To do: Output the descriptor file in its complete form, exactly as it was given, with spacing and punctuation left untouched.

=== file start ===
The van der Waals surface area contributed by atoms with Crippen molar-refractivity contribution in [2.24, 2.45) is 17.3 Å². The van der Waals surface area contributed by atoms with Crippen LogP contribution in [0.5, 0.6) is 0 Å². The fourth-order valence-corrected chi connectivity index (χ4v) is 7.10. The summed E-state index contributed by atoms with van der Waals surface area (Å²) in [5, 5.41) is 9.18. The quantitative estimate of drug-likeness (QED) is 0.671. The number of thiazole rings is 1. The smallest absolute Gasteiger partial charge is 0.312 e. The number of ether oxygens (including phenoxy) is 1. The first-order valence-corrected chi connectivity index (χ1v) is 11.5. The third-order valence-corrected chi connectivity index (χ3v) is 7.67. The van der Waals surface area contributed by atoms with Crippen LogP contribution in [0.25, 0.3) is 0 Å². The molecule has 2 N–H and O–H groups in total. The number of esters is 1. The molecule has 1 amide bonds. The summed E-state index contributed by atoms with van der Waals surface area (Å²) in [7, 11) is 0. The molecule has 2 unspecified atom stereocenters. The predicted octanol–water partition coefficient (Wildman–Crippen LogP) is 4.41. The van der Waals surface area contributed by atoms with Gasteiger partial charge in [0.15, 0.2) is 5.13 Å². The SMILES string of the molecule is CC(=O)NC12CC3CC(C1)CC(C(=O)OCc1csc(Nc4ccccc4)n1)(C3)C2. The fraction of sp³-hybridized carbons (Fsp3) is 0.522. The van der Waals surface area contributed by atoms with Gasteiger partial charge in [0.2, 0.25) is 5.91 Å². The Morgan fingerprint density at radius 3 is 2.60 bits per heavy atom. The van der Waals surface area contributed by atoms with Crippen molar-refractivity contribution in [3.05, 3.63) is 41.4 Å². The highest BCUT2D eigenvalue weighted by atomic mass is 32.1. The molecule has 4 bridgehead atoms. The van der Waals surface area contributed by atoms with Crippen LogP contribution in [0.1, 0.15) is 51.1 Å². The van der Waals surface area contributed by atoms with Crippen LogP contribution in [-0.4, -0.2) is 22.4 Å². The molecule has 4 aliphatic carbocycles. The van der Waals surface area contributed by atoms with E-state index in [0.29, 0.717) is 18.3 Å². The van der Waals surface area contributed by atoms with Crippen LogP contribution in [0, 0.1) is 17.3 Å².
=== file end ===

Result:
The van der Waals surface area contributed by atoms with Crippen molar-refractivity contribution in [2.24, 2.45) is 17.3 Å². The van der Waals surface area contributed by atoms with Crippen LogP contribution in [0.5, 0.6) is 0 Å². The fourth-order valence-corrected chi connectivity index (χ4v) is 7.10. The summed E-state index contributed by atoms with van der Waals surface area (Å²) in [5, 5.41) is 9.18. The quantitative estimate of drug-likeness (QED) is 0.671. The number of thiazole rings is 1. The smallest absolute Gasteiger partial charge is 0.312 e. The number of ether oxygens (including phenoxy) is 1. The first-order valence-corrected chi connectivity index (χ1v) is 11.5. The third-order valence-corrected chi connectivity index (χ3v) is 7.67. The van der Waals surface area contributed by atoms with Crippen LogP contribution in [0.25, 0.3) is 0 Å². The molecule has 2 N–H and O–H groups in total. The number of esters is 1. The molecule has 1 amide bonds. The summed E-state index contributed by atoms with van der Waals surface area (Å²) in [7, 11) is 0. The molecule has 2 unspecified atom stereocenters. The predicted octanol–water partition coefficient (Wildman–Crippen LogP) is 4.41. The van der Waals surface area contributed by atoms with Gasteiger partial charge in [0.15, 0.2) is 5.13 Å². The SMILES string of the molecule is CC(=O)NC12CC3CC(C1)CC(C(=O)OCc1csc(Nc4ccccc4)n1)(C3)C2. The fraction of sp³-hybridized carbons (Fsp3) is 0.522. The van der Waals surface area contributed by atoms with Gasteiger partial charge in [0.2, 0.25) is 5.91 Å². The Morgan fingerprint density at radius 3 is 2.60 bits per heavy atom. The van der Waals surface area contributed by atoms with Crippen molar-refractivity contribution in [3.05, 3.63) is 41.4 Å². The highest BCUT2D eigenvalue weighted by atomic mass is 32.1. The molecule has 4 bridgehead atoms. The van der Waals surface area contributed by atoms with Crippen LogP contribution in [0.1, 0.15) is 51.1 Å². The van der Waals surface area contributed by atoms with Crippen LogP contribution in [-0.4, -0.2) is 22.4 Å². The molecule has 4 aliphatic carbocycles. The van der Waals surface area contributed by atoms with E-state index in [0.29, 0.717) is 18.3 Å². The van der Waals surface area contributed by atoms with Crippen LogP contribution in [0, 0.1) is 17.3 Å².